This year this prize has between awarded to two people, one of whom denies that he is an economist, for the study of transactions “where price is not an issue”. Something that could be socially useful as socialism will be a society where price won’t be an issue

According today's the Times:

“Their studies helped to improve efficiency in markets where price was not an issue, matching doctors to hospitals, students to dorm rooms and organs to transplant patients.
It led ultimately to the creation of kidney exchanges, where donors could save a relative even where there was no biological match. In essence, a husband wanting to save his wife by donating a kidney but whose blood is not compatible instead donates to a stranger, whose own relative donates back to the man's wife.
Such matching arrangements are essential in most Western countries where organ-selling is illegal, and the free market cannot do the normal work of resource allocation.”


“Professor Shapley, who is 89, began the theoretical spade-work in the 1950s and 1960s, using game theory to analyse different matching methods. In the 1990s, Professor Roth, now 60, working independently, applied similar theories to more practical matters, helping to allocate student doctors to particular hospitals and later providing the theoretical underpinning to streamline organ donation. Professor Roth is regarded as an authority on a field known colloquially as ‘repugnance economics’ — in essence, the study of transactions where the application of the price mechanism is regarded as morally repugnant, such as the sale of body parts, sperm and eggs, prostitution and even dwarf-throwing.”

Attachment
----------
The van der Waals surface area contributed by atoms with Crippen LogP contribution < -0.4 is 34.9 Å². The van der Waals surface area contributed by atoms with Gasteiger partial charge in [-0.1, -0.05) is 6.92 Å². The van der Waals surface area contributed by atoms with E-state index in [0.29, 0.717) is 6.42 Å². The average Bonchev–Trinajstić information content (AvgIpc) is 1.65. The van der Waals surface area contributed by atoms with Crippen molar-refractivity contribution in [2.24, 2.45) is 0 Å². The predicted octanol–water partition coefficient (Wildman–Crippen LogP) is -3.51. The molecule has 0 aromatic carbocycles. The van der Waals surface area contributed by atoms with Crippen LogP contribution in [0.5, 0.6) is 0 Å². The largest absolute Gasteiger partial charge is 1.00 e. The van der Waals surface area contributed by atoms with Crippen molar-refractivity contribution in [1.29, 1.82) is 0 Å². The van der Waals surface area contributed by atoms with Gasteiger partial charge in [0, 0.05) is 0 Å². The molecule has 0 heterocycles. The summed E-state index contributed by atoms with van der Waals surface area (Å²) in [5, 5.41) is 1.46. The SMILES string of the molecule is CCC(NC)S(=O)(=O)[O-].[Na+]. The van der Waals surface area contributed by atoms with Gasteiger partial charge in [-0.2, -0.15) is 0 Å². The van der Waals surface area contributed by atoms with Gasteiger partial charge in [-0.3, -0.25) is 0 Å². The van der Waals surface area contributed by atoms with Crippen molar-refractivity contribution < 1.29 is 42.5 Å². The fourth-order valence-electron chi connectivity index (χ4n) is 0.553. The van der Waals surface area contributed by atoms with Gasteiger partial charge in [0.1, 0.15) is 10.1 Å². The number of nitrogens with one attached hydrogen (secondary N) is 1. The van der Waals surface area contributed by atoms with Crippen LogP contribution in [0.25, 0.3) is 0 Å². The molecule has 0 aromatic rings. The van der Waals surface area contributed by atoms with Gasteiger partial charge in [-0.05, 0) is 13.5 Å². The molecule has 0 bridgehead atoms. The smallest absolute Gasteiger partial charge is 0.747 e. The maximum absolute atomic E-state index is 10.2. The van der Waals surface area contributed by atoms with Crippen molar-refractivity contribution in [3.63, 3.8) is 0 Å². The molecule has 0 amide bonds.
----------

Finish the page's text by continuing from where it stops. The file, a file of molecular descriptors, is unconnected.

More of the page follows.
''Repugnance economics", is that the socialist answer to the "Economic Calculation Argument"?
Adam refers us to the Economist's View blog too, where Arindrajit Dube has a post, 'A Nobel for planning'?, which explores how, confusingly, 'exchange' has come to mean both market and non-market activities.

Monday, October 22, 2012

Of food, talks and forums

Lots has been happening — including our Blue Mountains region gearing up for lots of projects and energy into constructing a peak everything alternative — and I've neglected this blog for a couple of weeks so this post makes a few different points.

Firstly, have you caught up with the great article 'Treating food like stocks and shares is a recipe for disaster', on how financial sector transactions are impacting on food prices? It's by Heather Stewart and appeared in the 14 October issue of The Observer. It provides leads to other useful articles and links.

Secondly, take a look at our U-Tube video of extracts from the 30 May forum on Life Without Money in LondonDerek Wall (Green Party councillor, former Principal Speaker for the Green Party and author of Babylon and Beyond and The Rise of the Green Left) was in conversation with me and Life Without Money contributor Adam Buick (regularly published in the Socialist Standard) at Bolivar Hall, 54 Grafton Way, London. That night around 40 people participated in a stimulating discussion on why we, as a society, need to go money-free and how we might do it. We'd already posted a transcript of Adam's talk here (below).

Thirdly, each year the Postgrowth Institute leads a Free Money Day in mid-September, which seems to be more of a consciousness-raising event than anything else. This report again leads and links to further material on this year's activities.